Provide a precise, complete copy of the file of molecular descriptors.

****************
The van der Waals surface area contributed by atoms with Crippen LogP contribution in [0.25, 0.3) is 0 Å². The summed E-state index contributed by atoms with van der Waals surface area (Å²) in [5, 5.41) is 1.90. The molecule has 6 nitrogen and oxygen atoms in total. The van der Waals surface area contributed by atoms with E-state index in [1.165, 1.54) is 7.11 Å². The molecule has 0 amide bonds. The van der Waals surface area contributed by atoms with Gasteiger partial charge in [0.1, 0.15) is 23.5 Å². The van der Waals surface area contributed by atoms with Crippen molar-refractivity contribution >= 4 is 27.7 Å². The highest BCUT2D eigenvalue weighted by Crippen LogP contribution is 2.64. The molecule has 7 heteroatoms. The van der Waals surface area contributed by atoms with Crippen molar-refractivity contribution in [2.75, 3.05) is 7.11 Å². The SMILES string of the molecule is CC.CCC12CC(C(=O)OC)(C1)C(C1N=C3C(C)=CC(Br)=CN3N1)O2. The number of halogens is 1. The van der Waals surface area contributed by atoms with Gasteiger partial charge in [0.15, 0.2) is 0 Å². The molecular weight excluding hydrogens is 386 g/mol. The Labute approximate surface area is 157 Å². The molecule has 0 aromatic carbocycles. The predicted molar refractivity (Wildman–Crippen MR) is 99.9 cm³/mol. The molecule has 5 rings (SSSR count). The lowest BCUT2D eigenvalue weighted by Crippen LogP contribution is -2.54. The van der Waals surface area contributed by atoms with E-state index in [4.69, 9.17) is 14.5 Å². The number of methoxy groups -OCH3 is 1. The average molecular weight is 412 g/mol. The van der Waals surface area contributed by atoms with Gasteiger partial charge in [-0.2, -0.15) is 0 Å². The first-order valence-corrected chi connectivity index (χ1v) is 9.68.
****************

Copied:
The van der Waals surface area contributed by atoms with Crippen LogP contribution in [0.25, 0.3) is 0 Å². The summed E-state index contributed by atoms with van der Waals surface area (Å²) in [5, 5.41) is 1.90. The molecule has 6 nitrogen and oxygen atoms in total. The van der Waals surface area contributed by atoms with E-state index in [1.165, 1.54) is 7.11 Å². The molecule has 0 amide bonds. The van der Waals surface area contributed by atoms with Gasteiger partial charge in [0.1, 0.15) is 23.5 Å². The van der Waals surface area contributed by atoms with Crippen molar-refractivity contribution >= 4 is 27.7 Å². The highest BCUT2D eigenvalue weighted by Crippen LogP contribution is 2.64. The molecule has 7 heteroatoms. The van der Waals surface area contributed by atoms with Crippen molar-refractivity contribution in [2.75, 3.05) is 7.11 Å². The SMILES string of the molecule is CC.CCC12CC(C(=O)OC)(C1)C(C1N=C3C(C)=CC(Br)=CN3N1)O2. The number of halogens is 1. The van der Waals surface area contributed by atoms with Gasteiger partial charge in [0.15, 0.2) is 0 Å². The molecular weight excluding hydrogens is 386 g/mol. The Labute approximate surface area is 157 Å². The molecule has 0 aromatic carbocycles. The predicted molar refractivity (Wildman–Crippen MR) is 99.9 cm³/mol. The molecule has 5 rings (SSSR count). The lowest BCUT2D eigenvalue weighted by Crippen LogP contribution is -2.54. The van der Waals surface area contributed by atoms with E-state index in [4.69, 9.17) is 14.5 Å². The number of methoxy groups -OCH3 is 1. The average molecular weight is 412 g/mol. The van der Waals surface area contributed by atoms with Gasteiger partial charge in [-0.2, -0.15) is 0 Å². The first-order valence-corrected chi connectivity index (χ1v) is 9.68.